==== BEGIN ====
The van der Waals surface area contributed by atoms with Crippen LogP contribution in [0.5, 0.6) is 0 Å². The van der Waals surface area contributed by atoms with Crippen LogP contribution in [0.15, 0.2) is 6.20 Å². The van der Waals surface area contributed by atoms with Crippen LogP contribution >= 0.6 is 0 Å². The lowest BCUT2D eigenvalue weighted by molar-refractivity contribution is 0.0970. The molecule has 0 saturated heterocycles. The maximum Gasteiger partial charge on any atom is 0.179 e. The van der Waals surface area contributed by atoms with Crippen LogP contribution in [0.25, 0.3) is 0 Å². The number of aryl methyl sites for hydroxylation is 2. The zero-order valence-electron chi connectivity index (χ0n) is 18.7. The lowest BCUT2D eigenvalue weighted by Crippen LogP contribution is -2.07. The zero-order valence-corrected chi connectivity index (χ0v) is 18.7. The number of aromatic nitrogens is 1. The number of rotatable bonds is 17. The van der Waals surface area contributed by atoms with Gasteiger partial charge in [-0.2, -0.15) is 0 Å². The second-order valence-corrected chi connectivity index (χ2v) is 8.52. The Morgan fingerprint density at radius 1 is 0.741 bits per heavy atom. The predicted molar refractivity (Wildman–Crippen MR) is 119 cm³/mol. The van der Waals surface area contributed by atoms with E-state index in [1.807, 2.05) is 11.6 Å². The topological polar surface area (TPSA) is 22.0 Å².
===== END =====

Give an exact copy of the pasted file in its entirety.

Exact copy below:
The van der Waals surface area contributed by atoms with Crippen LogP contribution in [0.5, 0.6) is 0 Å². The van der Waals surface area contributed by atoms with Crippen LogP contribution in [0.15, 0.2) is 6.20 Å². The van der Waals surface area contributed by atoms with Crippen LogP contribution >= 0.6 is 0 Å². The lowest BCUT2D eigenvalue weighted by molar-refractivity contribution is 0.0970. The molecule has 0 saturated heterocycles. The maximum Gasteiger partial charge on any atom is 0.179 e. The van der Waals surface area contributed by atoms with Crippen LogP contribution in [0.25, 0.3) is 0 Å². The number of aryl methyl sites for hydroxylation is 2. The zero-order valence-electron chi connectivity index (χ0n) is 18.7. The lowest BCUT2D eigenvalue weighted by Crippen LogP contribution is -2.07. The zero-order valence-corrected chi connectivity index (χ0v) is 18.7. The number of aromatic nitrogens is 1. The number of rotatable bonds is 17. The van der Waals surface area contributed by atoms with Gasteiger partial charge in [-0.2, -0.15) is 0 Å². The second-order valence-corrected chi connectivity index (χ2v) is 8.52. The Morgan fingerprint density at radius 1 is 0.741 bits per heavy atom. The predicted molar refractivity (Wildman–Crippen MR) is 119 cm³/mol. The van der Waals surface area contributed by atoms with E-state index in [1.807, 2.05) is 11.6 Å². The topological polar surface area (TPSA) is 22.0 Å².